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Saskatchewan says revenues could decline by up to $3.3B due to COVID-19


REGINA — The Saskatchewan government predicted Friday that the economic fallout from COVID-19 could reduce the province's revenues by up to $3.3 billion.

Finance Minister Donna Harpauer noted it's still early days and it remains unclear how long restrictions to slow the spread of the novel coronavirus will be in place.

But different GDP and oil price scenarios suggest revenue in the 2020-21 fiscal year could decline between $1.3 billion and $3.3 billion, she said.

Premier Scott Moe said his Saskatchewan Party government will go ahead next week with its plan to lay out how and when it may lift some restrictions on businesses and services that have had to close to contain the spread of the novel coronavirus.

Moe said allowing more businesses to open will mean more people going back to work and boosting the economy.

"Expanding the list of allowable businesses and services ... impacts the general economy of the province, but I would say the largest impact is to the general finances of family after family."

Health officials reported one new case and one presumptive case of COVID-19 for a total of 307. They said 228 people have recovered.

The chief medical health officer said while overall cases are low, there's a concern about new ones in long-term care homes.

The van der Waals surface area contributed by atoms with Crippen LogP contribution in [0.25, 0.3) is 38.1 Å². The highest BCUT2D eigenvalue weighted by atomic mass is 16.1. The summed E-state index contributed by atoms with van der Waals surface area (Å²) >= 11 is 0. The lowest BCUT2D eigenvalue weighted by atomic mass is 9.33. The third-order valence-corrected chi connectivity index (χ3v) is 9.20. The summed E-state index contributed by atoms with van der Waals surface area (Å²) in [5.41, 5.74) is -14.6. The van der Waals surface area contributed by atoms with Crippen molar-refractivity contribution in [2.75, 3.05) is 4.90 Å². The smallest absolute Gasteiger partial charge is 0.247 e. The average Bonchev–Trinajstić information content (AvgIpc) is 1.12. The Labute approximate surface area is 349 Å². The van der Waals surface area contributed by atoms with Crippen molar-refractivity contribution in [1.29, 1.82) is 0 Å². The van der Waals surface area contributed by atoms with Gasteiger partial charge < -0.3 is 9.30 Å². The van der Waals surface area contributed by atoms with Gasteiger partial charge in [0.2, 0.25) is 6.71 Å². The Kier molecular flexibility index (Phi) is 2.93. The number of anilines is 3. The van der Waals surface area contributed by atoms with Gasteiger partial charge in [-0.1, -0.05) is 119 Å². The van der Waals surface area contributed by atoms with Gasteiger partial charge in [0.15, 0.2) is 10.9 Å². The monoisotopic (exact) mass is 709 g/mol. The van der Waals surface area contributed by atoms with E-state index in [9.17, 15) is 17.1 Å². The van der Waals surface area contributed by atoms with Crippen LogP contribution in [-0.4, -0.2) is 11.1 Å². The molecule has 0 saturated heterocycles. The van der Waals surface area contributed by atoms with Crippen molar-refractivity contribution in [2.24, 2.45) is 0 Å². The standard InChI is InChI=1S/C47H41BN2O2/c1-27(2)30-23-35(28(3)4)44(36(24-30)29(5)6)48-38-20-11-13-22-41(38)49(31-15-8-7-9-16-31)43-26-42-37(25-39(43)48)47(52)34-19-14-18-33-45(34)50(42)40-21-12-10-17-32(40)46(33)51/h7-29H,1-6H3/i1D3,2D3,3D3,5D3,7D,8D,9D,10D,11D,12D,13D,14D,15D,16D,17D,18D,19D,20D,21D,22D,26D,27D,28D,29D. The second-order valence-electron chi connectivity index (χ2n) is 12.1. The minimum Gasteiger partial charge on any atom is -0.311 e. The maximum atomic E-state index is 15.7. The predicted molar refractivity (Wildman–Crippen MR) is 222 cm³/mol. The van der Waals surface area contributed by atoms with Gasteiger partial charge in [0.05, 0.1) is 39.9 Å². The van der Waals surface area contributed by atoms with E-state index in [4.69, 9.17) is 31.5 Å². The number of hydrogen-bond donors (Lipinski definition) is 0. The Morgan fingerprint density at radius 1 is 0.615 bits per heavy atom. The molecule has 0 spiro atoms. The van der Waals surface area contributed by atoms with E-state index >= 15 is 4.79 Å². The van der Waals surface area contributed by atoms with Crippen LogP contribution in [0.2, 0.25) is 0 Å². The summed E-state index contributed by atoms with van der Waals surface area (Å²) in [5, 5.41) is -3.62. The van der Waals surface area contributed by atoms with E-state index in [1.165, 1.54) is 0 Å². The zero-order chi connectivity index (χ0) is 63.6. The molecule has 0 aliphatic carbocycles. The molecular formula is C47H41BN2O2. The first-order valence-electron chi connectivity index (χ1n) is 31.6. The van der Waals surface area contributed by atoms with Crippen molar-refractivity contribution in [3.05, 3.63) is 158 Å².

Dr. Saqib Shahab said a second staff member at an assisted living facility in Regina tested positive for COVID-19 and three residents were showing symptoms.

There is also an outbreak in the northern community of La Loche tied to a long-term care facility, he said.

Moe said the province is likely to keep seeing flare-ups as it tries to slow the spread of the virus.

In terms of finances, Harpauer said government spending is likely to increase from estimates released last month that, because of the pandemic and an oil-price collapse, didn't include revenue projects.

She said reducing the work week or cutting wages for public-sector employees are not being considered for now.

"The agreements that we have with our public sector that are already in place and have been ratified we will honour those agreements. We will probably review any going forward, of course, because our fiscal situation has dramatically changed," she said.

"We're going to have to be very mindful of our expenditures going forward."

NDP Opposition Leader Ryan Meili called on the premier to allow for some kind of legislative oversight in light of the financial projections.

Moe has already rejected Meili's suggestion of a committee of NDP and government members, as well as local leaders, to respond to COVID-19.

Meanwhile, RCMP said they have received nearly 900 calls since the beginning of March with complaints about people not properly self-isolating or meeting in groups larger than 10. Mounties said most of the calls were dealt with by educating people about public health orders.

However, 13 charges have been laid, police said.

This report by The Canadian Press was first published April 17, 2020

Stephanie Taylor, The Canadian Press

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